An effective work culture is about vigorous and arduous efforts
in pursuit of given or chosen tasks. Sri Krishna elaborates on two
types of work culture – "daivi sampat"
or divine work culture and "asuri sampat" or
demonic work culture.
• Daivi work culture - involves fearlessness, purity, self-control,
sacrifice, straightforwardness, self-denial, calmness, absence of
fault-finding, absence of greed, gentleness, modesty, absence of
envy and pride.
• Asuri work culture - involves egoism, delusion, personal
desires, improper performance, work not oriented towards service.
Mere work ethic is not enough. The hardened criminal exhibits
an excellent work ethic. What is needed is a work ethic conditioned
by ethics in work.
It is in this light that the counsel, "yogah karmasu kausalam"
should be understood. "Kausalam" means skill
or technique of work which is an indispensable component of a work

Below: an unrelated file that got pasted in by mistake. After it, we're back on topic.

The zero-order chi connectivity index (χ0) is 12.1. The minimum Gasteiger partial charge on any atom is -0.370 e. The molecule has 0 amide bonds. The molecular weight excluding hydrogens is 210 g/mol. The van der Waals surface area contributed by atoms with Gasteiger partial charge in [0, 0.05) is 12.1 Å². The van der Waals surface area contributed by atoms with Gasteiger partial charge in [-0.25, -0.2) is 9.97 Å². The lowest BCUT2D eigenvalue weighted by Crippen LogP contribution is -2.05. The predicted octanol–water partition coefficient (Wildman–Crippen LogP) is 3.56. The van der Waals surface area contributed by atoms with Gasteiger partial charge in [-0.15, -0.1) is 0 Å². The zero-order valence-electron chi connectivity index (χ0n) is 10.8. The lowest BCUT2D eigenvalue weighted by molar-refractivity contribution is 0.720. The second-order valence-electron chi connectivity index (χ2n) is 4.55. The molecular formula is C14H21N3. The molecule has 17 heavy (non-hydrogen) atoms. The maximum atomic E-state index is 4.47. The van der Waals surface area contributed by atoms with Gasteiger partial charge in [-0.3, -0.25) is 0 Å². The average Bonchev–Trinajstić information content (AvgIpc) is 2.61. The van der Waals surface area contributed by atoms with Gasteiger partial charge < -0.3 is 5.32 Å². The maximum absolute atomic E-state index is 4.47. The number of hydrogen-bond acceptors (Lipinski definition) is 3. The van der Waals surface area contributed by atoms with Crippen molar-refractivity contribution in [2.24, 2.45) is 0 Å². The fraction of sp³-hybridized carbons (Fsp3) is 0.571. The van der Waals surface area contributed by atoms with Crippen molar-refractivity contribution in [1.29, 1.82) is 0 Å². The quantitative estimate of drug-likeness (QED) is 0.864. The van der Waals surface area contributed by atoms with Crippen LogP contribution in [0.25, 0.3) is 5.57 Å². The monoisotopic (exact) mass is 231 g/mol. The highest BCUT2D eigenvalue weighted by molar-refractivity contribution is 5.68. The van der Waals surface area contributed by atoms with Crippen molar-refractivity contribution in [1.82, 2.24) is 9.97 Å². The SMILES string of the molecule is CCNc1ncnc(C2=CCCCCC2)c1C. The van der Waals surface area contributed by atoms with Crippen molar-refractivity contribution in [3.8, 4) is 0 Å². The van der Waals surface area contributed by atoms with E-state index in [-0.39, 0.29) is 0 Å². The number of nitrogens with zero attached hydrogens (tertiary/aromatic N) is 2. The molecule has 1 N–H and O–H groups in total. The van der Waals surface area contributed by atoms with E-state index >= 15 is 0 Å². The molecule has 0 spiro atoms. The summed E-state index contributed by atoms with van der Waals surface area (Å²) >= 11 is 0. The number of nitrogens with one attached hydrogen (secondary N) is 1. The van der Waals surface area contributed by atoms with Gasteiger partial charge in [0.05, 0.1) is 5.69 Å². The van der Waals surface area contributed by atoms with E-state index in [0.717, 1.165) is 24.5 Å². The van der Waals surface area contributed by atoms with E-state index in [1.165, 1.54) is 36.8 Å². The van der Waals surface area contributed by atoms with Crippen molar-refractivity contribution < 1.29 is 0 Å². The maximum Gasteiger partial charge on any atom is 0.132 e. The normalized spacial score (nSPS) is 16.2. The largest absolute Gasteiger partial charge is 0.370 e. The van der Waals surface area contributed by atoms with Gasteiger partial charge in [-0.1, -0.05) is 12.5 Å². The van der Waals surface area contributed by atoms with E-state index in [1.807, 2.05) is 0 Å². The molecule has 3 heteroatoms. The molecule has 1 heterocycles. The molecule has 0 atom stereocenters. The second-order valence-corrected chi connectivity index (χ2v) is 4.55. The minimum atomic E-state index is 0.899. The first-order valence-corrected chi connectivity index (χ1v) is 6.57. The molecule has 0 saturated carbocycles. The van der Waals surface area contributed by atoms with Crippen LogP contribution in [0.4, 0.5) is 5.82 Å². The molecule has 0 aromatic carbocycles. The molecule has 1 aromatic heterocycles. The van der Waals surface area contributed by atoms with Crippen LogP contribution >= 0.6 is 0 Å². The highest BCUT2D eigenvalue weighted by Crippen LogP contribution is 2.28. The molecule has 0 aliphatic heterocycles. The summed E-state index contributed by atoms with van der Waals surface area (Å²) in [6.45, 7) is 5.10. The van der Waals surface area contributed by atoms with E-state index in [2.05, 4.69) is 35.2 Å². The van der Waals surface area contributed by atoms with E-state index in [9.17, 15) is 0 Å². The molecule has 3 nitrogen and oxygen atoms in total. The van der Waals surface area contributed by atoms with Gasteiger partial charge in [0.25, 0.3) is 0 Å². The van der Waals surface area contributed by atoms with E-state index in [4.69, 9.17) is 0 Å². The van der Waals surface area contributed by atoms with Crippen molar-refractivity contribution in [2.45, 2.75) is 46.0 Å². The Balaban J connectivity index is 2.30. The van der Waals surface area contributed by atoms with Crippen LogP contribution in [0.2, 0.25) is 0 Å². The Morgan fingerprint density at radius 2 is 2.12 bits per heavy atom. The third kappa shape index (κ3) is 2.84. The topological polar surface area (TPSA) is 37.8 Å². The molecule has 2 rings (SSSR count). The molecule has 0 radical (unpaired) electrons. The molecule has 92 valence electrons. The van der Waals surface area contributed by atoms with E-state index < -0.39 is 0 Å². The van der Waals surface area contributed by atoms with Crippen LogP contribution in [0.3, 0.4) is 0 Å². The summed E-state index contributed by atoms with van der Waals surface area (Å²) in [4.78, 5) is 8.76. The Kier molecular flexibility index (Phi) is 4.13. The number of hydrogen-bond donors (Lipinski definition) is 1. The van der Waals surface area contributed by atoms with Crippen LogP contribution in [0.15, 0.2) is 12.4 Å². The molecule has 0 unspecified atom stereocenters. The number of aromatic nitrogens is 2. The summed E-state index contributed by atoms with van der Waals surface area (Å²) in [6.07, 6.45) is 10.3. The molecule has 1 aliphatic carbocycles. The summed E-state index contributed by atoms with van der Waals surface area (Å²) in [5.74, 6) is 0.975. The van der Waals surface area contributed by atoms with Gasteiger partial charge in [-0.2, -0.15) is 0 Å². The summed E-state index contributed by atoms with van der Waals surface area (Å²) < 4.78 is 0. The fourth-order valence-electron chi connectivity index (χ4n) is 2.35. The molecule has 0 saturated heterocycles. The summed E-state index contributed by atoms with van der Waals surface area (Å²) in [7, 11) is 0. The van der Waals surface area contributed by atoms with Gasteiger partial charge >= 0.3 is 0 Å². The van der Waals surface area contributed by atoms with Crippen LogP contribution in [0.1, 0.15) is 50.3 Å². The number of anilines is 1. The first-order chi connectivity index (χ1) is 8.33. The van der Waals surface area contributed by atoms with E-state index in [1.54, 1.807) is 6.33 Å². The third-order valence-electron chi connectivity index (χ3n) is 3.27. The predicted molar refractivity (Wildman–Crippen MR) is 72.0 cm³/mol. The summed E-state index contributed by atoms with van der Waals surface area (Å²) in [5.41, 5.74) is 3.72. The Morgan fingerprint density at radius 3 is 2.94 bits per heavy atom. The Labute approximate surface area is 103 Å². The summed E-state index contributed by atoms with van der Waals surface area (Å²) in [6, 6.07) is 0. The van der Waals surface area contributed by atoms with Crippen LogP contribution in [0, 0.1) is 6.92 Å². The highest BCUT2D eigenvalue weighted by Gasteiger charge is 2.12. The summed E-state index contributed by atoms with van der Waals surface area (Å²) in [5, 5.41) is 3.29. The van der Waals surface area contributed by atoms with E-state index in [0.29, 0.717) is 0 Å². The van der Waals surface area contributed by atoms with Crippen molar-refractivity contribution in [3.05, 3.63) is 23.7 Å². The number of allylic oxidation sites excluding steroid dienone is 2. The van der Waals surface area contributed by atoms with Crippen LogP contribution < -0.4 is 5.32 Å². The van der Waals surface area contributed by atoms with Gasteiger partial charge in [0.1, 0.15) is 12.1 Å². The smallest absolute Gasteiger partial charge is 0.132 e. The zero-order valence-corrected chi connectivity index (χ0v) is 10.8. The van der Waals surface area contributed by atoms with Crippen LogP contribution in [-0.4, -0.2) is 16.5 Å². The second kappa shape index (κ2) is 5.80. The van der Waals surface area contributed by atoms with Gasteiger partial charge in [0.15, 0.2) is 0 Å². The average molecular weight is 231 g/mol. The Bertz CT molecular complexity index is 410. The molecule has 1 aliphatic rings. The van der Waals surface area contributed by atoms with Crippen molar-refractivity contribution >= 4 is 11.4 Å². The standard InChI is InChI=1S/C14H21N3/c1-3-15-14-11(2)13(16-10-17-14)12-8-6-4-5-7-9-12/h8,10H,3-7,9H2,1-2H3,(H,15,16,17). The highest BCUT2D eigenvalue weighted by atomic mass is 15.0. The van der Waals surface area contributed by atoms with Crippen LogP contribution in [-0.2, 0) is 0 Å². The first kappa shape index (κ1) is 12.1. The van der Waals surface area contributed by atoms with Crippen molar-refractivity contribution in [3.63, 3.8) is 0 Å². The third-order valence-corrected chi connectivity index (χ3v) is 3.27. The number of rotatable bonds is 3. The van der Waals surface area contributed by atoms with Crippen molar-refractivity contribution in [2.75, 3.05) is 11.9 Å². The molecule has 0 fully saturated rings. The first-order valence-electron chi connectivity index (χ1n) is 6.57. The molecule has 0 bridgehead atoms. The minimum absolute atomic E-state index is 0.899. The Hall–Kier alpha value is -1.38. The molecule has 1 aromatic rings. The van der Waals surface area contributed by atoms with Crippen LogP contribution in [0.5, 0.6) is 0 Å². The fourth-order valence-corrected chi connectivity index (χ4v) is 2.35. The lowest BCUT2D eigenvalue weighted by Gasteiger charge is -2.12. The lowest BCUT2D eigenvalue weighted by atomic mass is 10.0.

ethic. " Yogah" is defined in the Gita
itself as "samatvam yogah uchyate" meaning an
unchanging equipoise of mind (detachment.) Tilak tells us that acting
with an equable mind is Yoga.
(Bal Gangadhar Tilak, 1856-1920, the precursor of Gandhiji, hailed
by the people of India as "Lokmanya," probably
the most learned among the country's political leaders. For a description
of the meanings of the word "Yoga", see foot of this page.)
By making the equable mind the bed-rock of all actions, the Gita
evolved the goal of unification of work ethic with ethics in work,
for without ethical process no mind can attain an equipoise. The
guru, Adi Sankara (born circa 800 AD), says that the skill necessary
in the performance of one's duty is that of maintaining an evenness
of mind in face of success and failure. The calm mind in the face
of failure will lead to deeper introspection and see clearly where
the process went wrong so that corrective steps could be taken to
avoid shortcomings in future.
The principle of reducing our attachment to personal gains from
the work done is the Gita's prescription for attaining
equanimity. It has been held that this principle leads to lack of
incentive for effort, striking at the very root of work ethic. To
the contrary, concentration on the task for its own sake leads to
the achievement of excellence – and indeed to the true mental
happiness of the worker. Thus, while commonplace theories of motivation
may be said to lead us to the bondage or extrinsic rewards, the
Gita's principle leads us to the intrinsic rewards of mental,
and indeed moral, satisfaction.